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Women in Property: Work it Out

12 Jul 2022

<p>Efforts to improve representation in property and construction are  gaining ground thanks in no small part to the work of organisations such  as women in property. Urban Realm caught up with tomorrow&rsquo;s leading  ladies at a student awards reception to see what the future holds.</p>

Efforts to improve representation in property and construction are gaining ground thanks in no small part to the work of organisations such as women in property. Urban Realm caught up with tomorrow’s leading ladies at a student awards reception to see what the future holds.

The end of lockdown has seen a gradual drift back to the office but what is the situation for those actively seeking employment? In many ways the past two years have been a distraction from underlying structural issues including skills, housing and the climate crisis; a triple whammy, exacerbated by social distancing. Fortunately, one organisation is tackling all of these crises by solving another, gender inequality.

Women in Property organises a national student awards programme designed to serve as a conduit between academia and industry to ensure that the right skills are matched with the right employers upon graduation. This year nineteen 3rd year students from across Scotland were nominated by their universities to present a piece of coursework to a panel of judges.

Leanne Hill, chair of Women in Property Northern Scotland said: “We seek out the brightest and best students studying on built environment degree courses, asking them to present coursework to us, so they have the experience of an interview in front of industry professionals. Employers then get to meet them at the awards event, ahead of the competition, when we announce our regional winners. It works well for everyone.”

Tallulah Bannerman, studying architecture at the University of Edinburgh and Eilidh McGuigan, studying architectural studies at the University of Strathclyde, will represent Central Scotland at the national awards. Lilyana Mladenova, studying civil & environmental engineering at Abertay University, is the sole Northern Scotland winner. All three will head to London on 20 September when they will go head to head with 11 other finalists to claim the UK crown at a best of the best dinner in Claridge’s.

Urban Realm attended a reception held in honour of the Central Scotland cohort of nominees to find out how attitudes to work, study and gender have been informed by events and what this means for the future direction of travel for the next generation of architects, engineers and interior designers.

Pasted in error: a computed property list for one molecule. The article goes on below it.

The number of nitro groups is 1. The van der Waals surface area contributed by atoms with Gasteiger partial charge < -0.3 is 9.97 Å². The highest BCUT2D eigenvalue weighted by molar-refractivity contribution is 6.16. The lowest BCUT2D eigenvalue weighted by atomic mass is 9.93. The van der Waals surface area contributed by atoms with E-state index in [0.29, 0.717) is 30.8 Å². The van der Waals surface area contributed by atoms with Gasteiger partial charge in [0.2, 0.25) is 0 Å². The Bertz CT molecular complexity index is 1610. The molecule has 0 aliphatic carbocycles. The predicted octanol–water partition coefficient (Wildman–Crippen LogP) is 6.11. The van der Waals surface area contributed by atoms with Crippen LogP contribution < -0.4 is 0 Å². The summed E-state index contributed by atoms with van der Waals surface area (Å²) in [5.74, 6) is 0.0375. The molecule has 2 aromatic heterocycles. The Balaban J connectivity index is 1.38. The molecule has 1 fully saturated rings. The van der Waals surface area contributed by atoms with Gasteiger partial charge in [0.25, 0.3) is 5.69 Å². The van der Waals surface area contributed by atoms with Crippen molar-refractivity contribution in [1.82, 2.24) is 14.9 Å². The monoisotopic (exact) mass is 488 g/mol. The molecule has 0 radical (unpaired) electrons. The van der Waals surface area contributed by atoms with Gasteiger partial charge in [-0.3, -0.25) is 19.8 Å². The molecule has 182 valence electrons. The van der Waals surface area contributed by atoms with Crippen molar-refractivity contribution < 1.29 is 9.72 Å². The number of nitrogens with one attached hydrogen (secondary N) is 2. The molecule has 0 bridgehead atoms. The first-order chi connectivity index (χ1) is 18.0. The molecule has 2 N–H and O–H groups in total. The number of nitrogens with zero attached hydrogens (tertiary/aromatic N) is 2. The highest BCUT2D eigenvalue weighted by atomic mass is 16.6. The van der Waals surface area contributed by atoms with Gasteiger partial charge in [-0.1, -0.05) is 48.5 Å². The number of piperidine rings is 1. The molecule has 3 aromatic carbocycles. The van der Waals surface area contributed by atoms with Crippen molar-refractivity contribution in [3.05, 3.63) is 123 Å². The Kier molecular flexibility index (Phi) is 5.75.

Mari Helland, MA Architecture (architectural theory), University of Edinburgh, just missed out on a win after being highly commended by the judging panel. She told Urban Realm: “Mingling at events is foreign to us because we didn’t get that through our studies. It’s daunting for students; many are from international backgrounds stepping into an industry they know little about. Women in Property demystify it.
“We’ve seen a change in how the university operates, it’s more digitally focused and flexible. I’ve become more socially minded in what I want to work with because we got to experience how it was when that choice was taken away from us. We’ve probably been more shaped by these times we’ve lived through than we realise.

“Being back in the studio now is strange and being among people a year above me, who have had more practical experience, I can see how certain competencies are more advanced but then we have different competencies in digital modelling and research.
“We’re facing different challenges to those our parents faced when they entered the workforce. It’s a very heavy future we have ahead but design is an optimistic profession because it focuses on problem-solving, you are aware of the problems but you’re forced to come up with solutions. That makes me love this work even more.”

Laura McConville, BA honours interior design, Edinburgh College of Art, added: “We’re lucky that a lot of interior architecture is computer-based. “I have always been artistic and mathematical, so interior design is a perfect mix. I get to work on the calculations as well as creativity and design. I had my mind set on it when I was 16 and then came to Edinburgh and loved it straight away. I think Scotland is ahead compared to the UK.”

Yoanna-Rosa Dimitrova, MEng civil engineering with architecture, University of Glasgow: “It’s a great opportunity to meet professionals, they give you advice and tips. Most people are pushing for equality but I do civil engineering with architecture and out of 80 people, there are only 20 girls. In other engineering degrees, there are even fewer girls. “I was interested in mathematics and drawing, which led to architecture. Engineering and architecture provide a good balance between maths and drawing skills.”

Kate McMahon, civil and environmental engineering, University of Strathclyde: “It’s a great opportunity to meet people who understand the challenges we face and help us through. I’ve been online but I’m not going to lie, I loved it! You can make your lunch and do your laundry. I find at uni there is a lot of wasted time, there’s a lot of hours between things that I can now fill with useful things!”

Shona McCrea, BEng (Hons) civil engineering, the University of the West of Scotland: “It’s been hard moving online. I’m an apprentice so I’m only at university one day a week so it’s not had as great an effect on me because a lot of my learning comes from work when I’m on site. I’ve not stopped because I’ve been a key worker.”

“Our exams have moved online and I’ve enjoyed that because it is more of a real-world application. You wouldn’t be sitting in a hall doing all your calculations, you would have people about you rather than panicking on your own.”

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